Beginning of Wisdom

Proverbs from the Hebrew Bible and the ancient Near East

The power of jealousy

Posted by jac/cdc on January 4, 2007

(Proverbs 27:4)אַכְזְרִיּוּת חֵמָה וְשֶׁטֶף אָף וּמִי יַעֲמֹד לִפְנֵי קִנְאָה׃

akh-z’-ri-YUT khay-MA v’-SHE-tef AF u-MEE ya-a-MOD lif-NAY kin-A

The cruelty of wrath and the flood of anger, but who can stand before jealousy?

A frequent comparison in Proverbs involves the argument a minore ad majus, i.e., if x is the case then much more y. In the preceding verse to this one such an argument additionally involves a metaphoric shift: A stone is heavy and sand is weighty, but the vexation of a fool is heavier than both . In this verse one is left to ponder why jealousy is so much worse than wrath or anger (essentially synonyms in Hebrew if not in English). Interestingly, the word קִנְאָה occurs just two other places in Proverbs: 6:37 admonishingly describes a husband’s jealousy turning to wrath against her partner in adultery; 14:30 contrasts tranquility of the mind with the rottenness of the bones that characterizes jealousy. The irresistibility of jealousy would appear to consist in that it is destructive in two directions: it eats away at the person who is jealous, and when it explodes and comes out into the open, it turns to wrath against the person who is the object of that jealousy.

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2 Responses to “The power of jealousy”

  1. Hi,

    Your statement that ‘one is left to ponder why jealousy is so much worse than wrath or anger’ arises, I think, from a notion that wrath and anger are bad. Where does this notion originate? I cannot find it mentioned anywhere in the Bible. Sure, wrongly directing one’s anger is bad. And acting out of wrath is not the way for humans. But surely that doesn’t mean that anger and wrath are intrinsically bad. Likewise, jealously in itself is not bad either. After all, how could God be a jealous God if jealousy were bad? It is written in Exodus 34:14 that Jealous is even one of God’s attributes.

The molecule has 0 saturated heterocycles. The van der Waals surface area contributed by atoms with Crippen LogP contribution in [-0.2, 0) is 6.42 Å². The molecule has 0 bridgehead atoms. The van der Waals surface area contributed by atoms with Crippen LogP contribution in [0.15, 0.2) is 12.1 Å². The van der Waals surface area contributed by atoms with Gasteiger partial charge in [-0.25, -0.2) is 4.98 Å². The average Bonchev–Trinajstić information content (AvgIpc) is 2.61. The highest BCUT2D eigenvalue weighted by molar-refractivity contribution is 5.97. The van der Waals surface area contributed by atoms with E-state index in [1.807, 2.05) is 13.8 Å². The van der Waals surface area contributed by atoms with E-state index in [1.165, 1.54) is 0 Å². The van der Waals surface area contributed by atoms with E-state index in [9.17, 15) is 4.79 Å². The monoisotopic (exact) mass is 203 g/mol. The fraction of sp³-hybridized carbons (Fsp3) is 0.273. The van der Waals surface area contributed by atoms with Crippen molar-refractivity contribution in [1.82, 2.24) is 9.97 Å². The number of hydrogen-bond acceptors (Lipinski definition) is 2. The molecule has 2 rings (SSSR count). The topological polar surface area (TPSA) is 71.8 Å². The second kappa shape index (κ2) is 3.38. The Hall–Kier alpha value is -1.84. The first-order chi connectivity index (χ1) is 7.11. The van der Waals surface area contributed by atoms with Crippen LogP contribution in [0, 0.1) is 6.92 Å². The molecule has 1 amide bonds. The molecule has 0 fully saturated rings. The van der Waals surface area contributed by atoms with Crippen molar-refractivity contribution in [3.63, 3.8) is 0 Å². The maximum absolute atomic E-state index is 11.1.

The proverb indicates that wrath and anger are powerful forces, but that jealousy is even more powerful. The proverb, at least to me, does not make a value judgment on whether jealousy is bad (‘worse than…’).

    Regarding the other occurrence you mention of jealousy, in Proverbs 6:34, by writing that said Proverb ‘admonishingly describes…’ you again make a value judgment, this time about the husband’s jealousy. Jealousy arouses a husband’s fury (note it doesn’t say a man’s fury), why do you imply that is bad?

    Furthermore, Proverbs 14:30 does neither state nor imply that rottenness of the bones ‘characterizes jealousy’; the Proverb states that jealousy causes rottenness of the bones. These are different statements.

    It is interesting to do a search on the phrase ‘anger of the Lord’ or the ‘wrath of the Lord’ and see how many times these occur. Moreover, God is a jealous God; He is jealous for Zion and jealous for Jerusalem and Elijah is jealous for God. I would not call anger or wrath or jealousy bad. I do, however, acknowledge that they do not always conform to contemporary human emotions.

    Finally, I do agree with your conclusion that jealousy is destructive. But I think that is precisely the objective of jealousy rather than a negative attribute of it.

    Robert

  2. jac/cdc said

    Robert,
    Let me state up front that we’re not interested in harmonizing everything the Bible says about jealousy, wrath, and anger. At the most we take into account other wisdom writings in clarifying particular proverbs and their vocabulary.

    That said, nothing positive is said about “jealousy” in Proverbs. My description of 6:34 as being written “admonishingly” is because it is directed at the young man who may be tempted to commit adultery, admonishing him not to be at the receiving end of a husband’s jealousy. I says nothing either way about whether the husband should be jealous.

    The other terms in this proverb, “cruelty,” “wrath,” and “anger” are also never positively spoken of in Proverbs. See e.g., 19:19 and 22:24. At the most they are neutral terms in some instances, negative traits in others.

    As for Proverbs 14:30, now you are splitting hairs: if jealousy causes rottenness to the bones then I think we can safely say that rottenness of the bones “characterizes jealousy.” We need not parse words so closely on a blog; I already have to do that all day at work!

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